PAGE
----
With proper structuring, tokenization addresses a broad spectrum of these issues, allowing for easy ownership transfer. Removing this transactional friction potentially enables liquid markets to emerge.
It’s important to recognize that while opening access to a broader audience is a step in the right direction towards enhanced liquidity, an issuer needs to ensure that there is still demand for the asset due to an attractive inherent valuation or feature set (described below) that makes an offering unique. Just because smaller investors could participate in a tokenized real-estate offering, true liquidity will not be present until the demand for the underlying asset is easily digestible and profitable to risk-averse parties.
Tokenized real-estate evolves upon existing legacy infrastructures. One of the biggest promises surrounding blockchain technology is the case for immutable data to be stored on a distributed ledger.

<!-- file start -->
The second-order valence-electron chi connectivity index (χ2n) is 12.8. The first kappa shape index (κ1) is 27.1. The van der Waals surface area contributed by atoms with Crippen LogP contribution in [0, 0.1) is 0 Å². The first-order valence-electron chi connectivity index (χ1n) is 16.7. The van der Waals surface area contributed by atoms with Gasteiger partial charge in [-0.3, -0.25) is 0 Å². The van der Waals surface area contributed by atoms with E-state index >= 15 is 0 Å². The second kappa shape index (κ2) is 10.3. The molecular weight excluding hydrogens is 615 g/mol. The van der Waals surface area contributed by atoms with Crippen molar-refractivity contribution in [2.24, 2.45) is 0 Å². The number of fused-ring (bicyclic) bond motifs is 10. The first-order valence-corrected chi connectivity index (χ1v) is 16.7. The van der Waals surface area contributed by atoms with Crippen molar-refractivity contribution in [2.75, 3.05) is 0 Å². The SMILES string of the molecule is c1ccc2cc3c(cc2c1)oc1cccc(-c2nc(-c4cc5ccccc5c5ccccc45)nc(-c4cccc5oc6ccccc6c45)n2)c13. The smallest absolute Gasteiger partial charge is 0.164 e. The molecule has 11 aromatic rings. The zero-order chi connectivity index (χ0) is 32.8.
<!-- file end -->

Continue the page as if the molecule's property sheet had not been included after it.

Commercial real estate (CRE) leasing transactions face a handful of challenges regarding inefficient property searches, lack of real-time data, time-consuming and paper-driven due diligence processes, complexities in managing leases agreements, property operations and cash flows.
In terms of property searches, CRE brokers, owners, and tenants paired with buyers and sellers tend to use multiple listing services (MLS) to access property data such as location, rent prices, property value, and features. As a result, the data is fragmented across multiple platforms and causes inefficiencies or discrepancies among the involved parties. Due to the lack of standardization, the accuracy and detail of the property data are entirely dependent on the listing broker’s preferences.
With a blockchain-based MLS, data can be distributed across a peer-to-peer network creating an increase in clarity and trust surrounding the property data.
Expanding on this idea of a blockchain-based MLS, the platform could leverage an incentive layer utilizing a real-estate based utility token, or grant rewards for conscious maintenance in the form of partial ownership over the property. As the process of tokenizing real-estate becomes commonplace, it’s safe to assume that first-movers may present a new paradigm for the control of these assets through the shared custody of digitized securities.